O Bury Me Not
Flat on my back in switchgrass, I sang ‘O Give Me a Home’ to the thousand-mile wind. Sometimes when I sang I even loved my father. Felt how his braced leg failed him on any grassy slope. Saw his withered right ankle, pale upon the good one, as he scooted along the floor to the bathroom—“out of my way!”—his privacy lost to desperation and loose BVDs. I sang of the sweet land where fathers died for liberty, and I loved him.
I loved my mother as I sang of that swan like a maid in a heavenly dream. Sang our Kansas anthem and floated with her, calm and protected. Forgot my ugly duckliness, and I loved her.
I loved that flat, blue song, about home in a perfect, unclouded heaven, encouraged by words. A buffalo’d heaven with room to roam and play—especially deer, in particular antelope. No barren mesas or lost canyons, just the thick, shivering hide of horned and feathered grain, below cumulic Kansas.
Lying in fields beyond Eby Street I sang full throat until my heart burst for endless blue sky, endless yellow prairie—for endless itself, the best of all possible endings. A dreamy-head in eight-foot grain, my hands gripped pale roots, talon’d deep in black earth.
“Close your eyes, boys and girls, form your notes, listen to the words,” teacher would say, and alone under the firmament I sang the western songs of lost boys and fallen girls, tragic love and lonely hope, paltry hate and dumb death—too young and wild for salvation, too clever to know better—and I loved their six-gun hearts.
Foundering to the grave, mama in their pockets, they tore full chisel across my plain horizon, rip-snorters and gallivants, forsaken darlins’ all. When the sad stanza came ‘round and the red rose blooms—over an ill look, a wrong card, a bad turn—I crybaby’d their beautiful words. Safe and unseen in blue and green I wept for cut-and-come-again chirks fine as cream gravy, frozen in line camps, undiscovered until spring. For tired riders fetched up on forgotten trails, who sent their dust to heaven. For ghosts who pick violets in cottonwood draws.
I tried to be good, to mend my ways and be a light in His eye. Read the old poems and thought: if I but unlock those magic phrases! The flowery, pearl-handled syllables, the long-gone, difficult words in western song-stories we sang in our bright, orderly classrooms. Forgiveness hid in treasure words—in the must of the barn, the urgency of foals, the glamour of honest sweat, the sparkling diamonds on wheat, corn, rye and sorghum, after the rain.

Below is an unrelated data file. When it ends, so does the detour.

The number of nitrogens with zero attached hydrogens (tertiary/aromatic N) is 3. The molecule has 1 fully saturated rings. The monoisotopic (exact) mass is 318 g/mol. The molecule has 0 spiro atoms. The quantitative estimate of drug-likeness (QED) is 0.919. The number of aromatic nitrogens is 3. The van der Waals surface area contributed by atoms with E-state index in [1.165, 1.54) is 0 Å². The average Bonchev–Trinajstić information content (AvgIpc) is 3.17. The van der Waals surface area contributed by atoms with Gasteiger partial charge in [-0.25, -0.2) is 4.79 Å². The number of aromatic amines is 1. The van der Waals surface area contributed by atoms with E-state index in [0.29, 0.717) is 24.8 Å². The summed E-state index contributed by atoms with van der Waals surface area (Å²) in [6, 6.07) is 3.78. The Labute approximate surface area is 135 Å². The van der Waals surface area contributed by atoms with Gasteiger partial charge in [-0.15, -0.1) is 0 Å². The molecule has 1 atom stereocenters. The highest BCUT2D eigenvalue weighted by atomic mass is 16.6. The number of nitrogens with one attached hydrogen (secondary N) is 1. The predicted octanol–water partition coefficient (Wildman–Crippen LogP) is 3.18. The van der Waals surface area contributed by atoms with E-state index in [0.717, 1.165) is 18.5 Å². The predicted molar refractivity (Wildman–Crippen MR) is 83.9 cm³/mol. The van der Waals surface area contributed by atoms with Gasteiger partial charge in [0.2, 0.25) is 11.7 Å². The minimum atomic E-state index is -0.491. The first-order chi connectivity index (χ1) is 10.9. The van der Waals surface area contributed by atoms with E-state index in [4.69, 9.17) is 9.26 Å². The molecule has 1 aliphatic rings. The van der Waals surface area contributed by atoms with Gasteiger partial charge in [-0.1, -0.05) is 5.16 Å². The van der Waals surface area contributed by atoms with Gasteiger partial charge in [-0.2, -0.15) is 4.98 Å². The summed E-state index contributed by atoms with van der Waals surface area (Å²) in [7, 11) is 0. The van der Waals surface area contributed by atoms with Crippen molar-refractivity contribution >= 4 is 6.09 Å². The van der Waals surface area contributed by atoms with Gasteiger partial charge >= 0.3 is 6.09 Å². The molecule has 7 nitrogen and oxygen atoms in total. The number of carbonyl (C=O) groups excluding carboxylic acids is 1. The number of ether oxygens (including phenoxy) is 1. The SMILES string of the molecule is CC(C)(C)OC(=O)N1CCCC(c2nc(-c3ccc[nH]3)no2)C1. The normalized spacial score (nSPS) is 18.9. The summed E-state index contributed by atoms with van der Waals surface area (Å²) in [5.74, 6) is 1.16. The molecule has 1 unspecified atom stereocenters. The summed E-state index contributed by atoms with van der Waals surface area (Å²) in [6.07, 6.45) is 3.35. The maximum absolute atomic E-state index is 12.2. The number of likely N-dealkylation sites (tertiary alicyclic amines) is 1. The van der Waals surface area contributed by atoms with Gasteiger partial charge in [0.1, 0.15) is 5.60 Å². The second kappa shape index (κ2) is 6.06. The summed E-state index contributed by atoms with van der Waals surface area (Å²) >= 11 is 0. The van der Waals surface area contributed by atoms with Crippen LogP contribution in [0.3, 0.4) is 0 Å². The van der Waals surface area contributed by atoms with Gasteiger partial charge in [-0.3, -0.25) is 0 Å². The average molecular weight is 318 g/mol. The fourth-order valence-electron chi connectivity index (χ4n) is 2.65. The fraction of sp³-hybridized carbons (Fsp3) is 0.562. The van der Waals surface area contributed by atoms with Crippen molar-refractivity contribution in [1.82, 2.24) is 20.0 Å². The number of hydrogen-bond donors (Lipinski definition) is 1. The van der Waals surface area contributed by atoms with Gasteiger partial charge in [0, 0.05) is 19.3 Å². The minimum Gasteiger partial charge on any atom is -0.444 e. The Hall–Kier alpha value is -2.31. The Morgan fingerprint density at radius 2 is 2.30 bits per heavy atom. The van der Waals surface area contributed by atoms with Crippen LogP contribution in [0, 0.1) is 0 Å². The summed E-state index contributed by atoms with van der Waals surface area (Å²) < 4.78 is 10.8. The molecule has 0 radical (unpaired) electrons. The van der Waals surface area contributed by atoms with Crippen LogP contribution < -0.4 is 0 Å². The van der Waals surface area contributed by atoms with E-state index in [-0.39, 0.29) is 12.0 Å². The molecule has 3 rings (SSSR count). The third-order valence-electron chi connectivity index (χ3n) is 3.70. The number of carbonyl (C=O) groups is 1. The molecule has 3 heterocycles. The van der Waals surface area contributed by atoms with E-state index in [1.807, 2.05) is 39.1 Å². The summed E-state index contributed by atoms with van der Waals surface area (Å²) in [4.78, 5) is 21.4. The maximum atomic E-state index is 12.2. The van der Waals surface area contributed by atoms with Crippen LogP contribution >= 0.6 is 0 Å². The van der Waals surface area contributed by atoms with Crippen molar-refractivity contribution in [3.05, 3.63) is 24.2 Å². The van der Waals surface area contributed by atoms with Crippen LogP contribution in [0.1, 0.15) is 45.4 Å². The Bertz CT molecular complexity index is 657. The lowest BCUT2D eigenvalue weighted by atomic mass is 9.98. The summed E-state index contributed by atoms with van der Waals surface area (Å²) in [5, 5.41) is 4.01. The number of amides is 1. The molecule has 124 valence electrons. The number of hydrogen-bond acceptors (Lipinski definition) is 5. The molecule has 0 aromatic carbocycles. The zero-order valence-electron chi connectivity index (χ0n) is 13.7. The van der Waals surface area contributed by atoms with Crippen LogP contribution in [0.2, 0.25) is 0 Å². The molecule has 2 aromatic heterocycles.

With hard work and good words I might rise, to be like glass to God.
But I read my father, too, his secret language of mouth, step, and arm. His pause and tighten, throat sound and chopped cough. Most days his mood was my truest Bible and I knew what I was, would always be: a curse, a crime, a spill upon his clean shop floor. The boy Mom had to rape him for, she always said. An unreliable fool who’ll end up a postcard forgotten in an apron pocket. I knew, the songs told me: after a time all pockets are lost.
At Nana’s I studied the picture of her uncle, gone to old Mexico to hide and die, his fancy vest and two-gun rig. How his eye chased hope, but his mouth was wicked. A bad boy who didn’t deserve redemption, Nana’s church-word.
Throat sore from singing, I rose and swayed—and wanted to stay, to ease slow into the great, grassy pond of Kansas. I brushed off for the ride back to the house.
Pump-pump, push-push—a bump over the rough edge and I left the zazz of late summer meadows, the hovering midge clouds illuminated by sol invictus. Wheeled slow past warm orange windows, lit from within—o take me in—and reached for an ember to carry with me, where the air is so pure, the zephyrs so free, the breezes so balmy and light. Where a thousand mile wind stirs and rattles but never breaks my buckaroo heart. I steered one-handed, heat in my close-held fist.
A place where everyone said please and thank you, and knocked before entering—where’s that? where the only slaps were screen doors, as heat retreated and light got small, where it took all evening to finish saying hey? where love gathered for loud breakfasts, galleon lunches, and linger-long, lamp-lit dinners on mis-matched grandma-china? where none were left hungry? where front-porch fiddles reeled under a midnight moon, scratched out lullabies for old-timers and sleepyhead babes? where children were safe from calloused hands? where was that dreamland door?
At the final turn I stopped, straddled my cross-bar. I opened my empty hand, held it up to the last of the light. Heat rose, disappeared. Time to forget best-beloved poems, to put away purloined phrases and secret syllables, Whitman words and Sandburg songs. To quiet
I turned my handles, stood, and push-push’d, empty eyes on worn black tires.